One of the questions I get periodically is what the correct numbers should be when checking a boat for appropriate levels of cathodic protection. Or, written in proper lay terms (totally inappropriate technical terms): “So, what should the numbas be if I want to make sure my boat won’t get attacked by electrolysis?” Its a good question and deserves a proper explanation. My lead photo shows some typical numbers for a fiberglass boat with classic stainless steel propeller shaft with bronze propeller along with some bronze through-hull fittings. The range of protection, measured in millivolts, and oh yes these are negative numbers, is -550 to -1100mV. This value will vary depending upon the boat configuration. Wooden boats for example have a protection range of -550 to -600mV. An aluminum boat would have a range of -900 to -1100mV. The imperative thing to remember in all of this is that these numbers come from the ABYC standard E-2 and are based on measurement in SALT WATER at a specific speed and temperature range. Therein lies the potential problem. What if the boat is located in fresh or brackish water in a fast water current area where the water temperature is typically colder? What should the numbers be then?
Well, there is no standard answer to this question. I can share some experiential data, but the reality is this must be handled on a case by case basis. Also, understand that in some areas, this will be a moving target that depends on a variety of environmental factors.
Checking in with one of my ABYC certified technicians located in northern Michigan, where the water is fresh and typically cold, and using a silver chloride reference cell (Ag/AgCL) He says that boats in his area rarely experience corrosion problems and that their anodes last multiple seasons typically. When testing potentials, he tells me he gets readings in the -300 to -400mV range using the silver chloride reference electrode and aluminum anodes. My own test with fresh water gave me a reading of -363mV. Understand that this value can change depending on actual water chemistry and temperature.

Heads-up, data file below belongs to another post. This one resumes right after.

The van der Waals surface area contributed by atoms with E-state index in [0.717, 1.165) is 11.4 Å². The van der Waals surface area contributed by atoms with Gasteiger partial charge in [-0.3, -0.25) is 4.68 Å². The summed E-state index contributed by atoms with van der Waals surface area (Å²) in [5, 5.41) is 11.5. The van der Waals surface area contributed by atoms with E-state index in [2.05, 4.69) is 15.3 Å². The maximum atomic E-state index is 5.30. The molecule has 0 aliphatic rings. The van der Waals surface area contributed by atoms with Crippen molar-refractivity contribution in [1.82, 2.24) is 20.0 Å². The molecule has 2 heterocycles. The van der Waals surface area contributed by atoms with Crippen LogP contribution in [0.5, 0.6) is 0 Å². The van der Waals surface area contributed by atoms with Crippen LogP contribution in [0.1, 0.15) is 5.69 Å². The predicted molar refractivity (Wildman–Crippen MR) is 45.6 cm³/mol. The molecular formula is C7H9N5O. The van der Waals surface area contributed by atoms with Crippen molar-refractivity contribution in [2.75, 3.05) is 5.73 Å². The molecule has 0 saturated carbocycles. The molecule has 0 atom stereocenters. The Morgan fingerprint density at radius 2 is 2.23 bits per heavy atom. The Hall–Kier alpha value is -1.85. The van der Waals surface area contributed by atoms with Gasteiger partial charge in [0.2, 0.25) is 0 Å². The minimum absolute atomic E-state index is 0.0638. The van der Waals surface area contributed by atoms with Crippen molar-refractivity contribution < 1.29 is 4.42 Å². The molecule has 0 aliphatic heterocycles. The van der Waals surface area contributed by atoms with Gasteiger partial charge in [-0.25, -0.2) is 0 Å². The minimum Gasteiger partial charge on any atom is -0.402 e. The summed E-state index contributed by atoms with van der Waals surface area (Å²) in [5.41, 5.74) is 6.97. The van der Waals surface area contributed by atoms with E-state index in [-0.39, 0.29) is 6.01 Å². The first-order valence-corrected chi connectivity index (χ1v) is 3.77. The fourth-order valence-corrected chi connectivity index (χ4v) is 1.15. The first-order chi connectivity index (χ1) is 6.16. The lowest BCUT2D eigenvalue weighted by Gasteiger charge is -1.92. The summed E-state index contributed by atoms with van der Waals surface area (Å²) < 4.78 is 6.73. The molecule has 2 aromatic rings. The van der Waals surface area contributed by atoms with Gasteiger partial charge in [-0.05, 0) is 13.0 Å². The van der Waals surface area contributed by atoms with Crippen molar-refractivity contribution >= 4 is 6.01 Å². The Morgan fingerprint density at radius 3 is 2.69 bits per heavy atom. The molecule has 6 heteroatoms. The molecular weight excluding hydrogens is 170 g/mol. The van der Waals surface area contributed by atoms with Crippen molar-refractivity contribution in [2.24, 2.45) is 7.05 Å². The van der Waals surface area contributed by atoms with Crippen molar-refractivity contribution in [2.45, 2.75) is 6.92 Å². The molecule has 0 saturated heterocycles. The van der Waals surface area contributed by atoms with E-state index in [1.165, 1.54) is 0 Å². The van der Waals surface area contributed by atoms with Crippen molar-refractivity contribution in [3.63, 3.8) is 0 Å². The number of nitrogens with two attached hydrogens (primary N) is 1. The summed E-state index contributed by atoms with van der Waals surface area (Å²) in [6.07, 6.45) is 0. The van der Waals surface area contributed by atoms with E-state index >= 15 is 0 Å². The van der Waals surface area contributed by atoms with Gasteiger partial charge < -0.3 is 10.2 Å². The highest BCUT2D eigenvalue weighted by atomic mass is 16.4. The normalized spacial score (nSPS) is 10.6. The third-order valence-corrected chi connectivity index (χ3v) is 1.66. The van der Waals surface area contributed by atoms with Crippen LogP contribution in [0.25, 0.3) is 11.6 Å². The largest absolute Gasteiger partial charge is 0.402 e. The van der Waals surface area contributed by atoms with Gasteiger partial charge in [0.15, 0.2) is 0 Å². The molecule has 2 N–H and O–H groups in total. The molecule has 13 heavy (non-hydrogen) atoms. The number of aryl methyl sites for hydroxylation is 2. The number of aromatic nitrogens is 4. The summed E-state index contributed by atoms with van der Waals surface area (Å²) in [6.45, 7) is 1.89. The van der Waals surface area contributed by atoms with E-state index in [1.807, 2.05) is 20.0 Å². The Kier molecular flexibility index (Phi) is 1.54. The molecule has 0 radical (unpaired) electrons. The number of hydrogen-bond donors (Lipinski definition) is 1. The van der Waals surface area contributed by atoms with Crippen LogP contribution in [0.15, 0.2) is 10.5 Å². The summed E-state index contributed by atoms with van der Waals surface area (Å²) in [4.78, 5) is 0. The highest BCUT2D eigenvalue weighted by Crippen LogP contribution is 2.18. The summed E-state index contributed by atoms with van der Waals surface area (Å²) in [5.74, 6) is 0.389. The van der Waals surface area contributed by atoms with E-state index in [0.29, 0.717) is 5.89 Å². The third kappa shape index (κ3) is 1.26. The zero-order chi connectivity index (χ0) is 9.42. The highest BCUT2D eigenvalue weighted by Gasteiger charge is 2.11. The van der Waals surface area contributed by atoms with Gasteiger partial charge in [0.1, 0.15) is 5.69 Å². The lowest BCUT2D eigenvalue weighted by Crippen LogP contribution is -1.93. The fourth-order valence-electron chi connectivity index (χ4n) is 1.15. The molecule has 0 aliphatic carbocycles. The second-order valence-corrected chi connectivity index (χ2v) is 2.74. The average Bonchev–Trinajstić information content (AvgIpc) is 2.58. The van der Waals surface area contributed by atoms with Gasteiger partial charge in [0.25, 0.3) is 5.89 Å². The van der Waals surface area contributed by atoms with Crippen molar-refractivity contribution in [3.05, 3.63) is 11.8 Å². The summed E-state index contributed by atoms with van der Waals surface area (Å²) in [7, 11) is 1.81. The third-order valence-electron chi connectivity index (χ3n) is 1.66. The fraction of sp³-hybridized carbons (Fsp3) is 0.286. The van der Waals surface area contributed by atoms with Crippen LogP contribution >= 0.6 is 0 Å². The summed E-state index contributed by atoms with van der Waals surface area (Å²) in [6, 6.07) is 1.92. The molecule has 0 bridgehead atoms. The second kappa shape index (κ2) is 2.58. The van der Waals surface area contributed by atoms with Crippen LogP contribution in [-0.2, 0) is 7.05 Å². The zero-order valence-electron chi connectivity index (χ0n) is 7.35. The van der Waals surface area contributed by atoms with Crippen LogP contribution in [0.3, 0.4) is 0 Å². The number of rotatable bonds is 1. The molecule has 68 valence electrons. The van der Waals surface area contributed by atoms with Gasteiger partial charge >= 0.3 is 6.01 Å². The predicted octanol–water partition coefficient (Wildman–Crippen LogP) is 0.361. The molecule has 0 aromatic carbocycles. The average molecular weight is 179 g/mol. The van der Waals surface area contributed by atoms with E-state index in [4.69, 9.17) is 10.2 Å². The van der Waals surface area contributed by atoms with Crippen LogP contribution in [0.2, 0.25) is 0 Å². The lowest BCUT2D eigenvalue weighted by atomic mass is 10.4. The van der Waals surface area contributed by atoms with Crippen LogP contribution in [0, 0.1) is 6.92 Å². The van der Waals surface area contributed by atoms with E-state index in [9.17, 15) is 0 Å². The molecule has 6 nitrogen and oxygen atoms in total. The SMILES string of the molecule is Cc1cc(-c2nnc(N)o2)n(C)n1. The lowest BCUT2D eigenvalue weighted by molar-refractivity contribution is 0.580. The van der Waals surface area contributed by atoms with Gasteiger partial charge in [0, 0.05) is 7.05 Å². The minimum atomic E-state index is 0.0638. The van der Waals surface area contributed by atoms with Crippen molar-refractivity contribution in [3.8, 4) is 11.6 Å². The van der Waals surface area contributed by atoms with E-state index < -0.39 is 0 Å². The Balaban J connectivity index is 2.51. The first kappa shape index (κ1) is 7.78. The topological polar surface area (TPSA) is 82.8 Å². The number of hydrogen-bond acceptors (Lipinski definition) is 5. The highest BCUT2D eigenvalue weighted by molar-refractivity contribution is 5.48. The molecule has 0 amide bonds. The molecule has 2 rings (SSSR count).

As for brackish water, the numbers can cover a much broader range. In my experience, in the -500 to -700mV range. The reason for this is that you will be in a coastal area where there are more contributors to the water chemistry equation. Run-off from the surrounding land is a major factor. Things like petroleum from highway run off, and fertilizer from farmlands abutting the shoreline are contributing to a really interesting blended soup that can change from day to day depending on the weather. Remember that the run-off, primarily some variation of fresh water will stratify at the surface of saltwater.
So, the question becomes what is a technician supposed to do? Well you will need to establish your own very localized benchmarks. I’ve always told people in classes I’ve conducted that a boat must get tested where it is actually going to be berthed. That’s one point. Additionally, keep in mind that in many coastal areas boats actually migrate from their berthing areas to other water chemistries on a daily basis, further complicating these issues. For boats doing that, I typically recommend an impressed current system that actually measures hull potential and adjusts its output in real time. This is the perfect, if not a bit expensive solution. For other less frequent migrators, I recommend protecting for the location where the boat spends most of its time.
So, once a technician has established a baseline for the water they are dealing with, there is one key statement found in the ABYC E-2 standard that applies. “A minimum negative shift of 200mV relative to the corrosion potential of the least noble metal being protected must be maintained.” Keep in mind that Table 1 in the E-2 standard is also based on a saltwater premise. So, typically numbers will be less negative for each of these as well depending upon the actual water chemistry. Keep that in mind when you are trying to figure out the 200mV differential.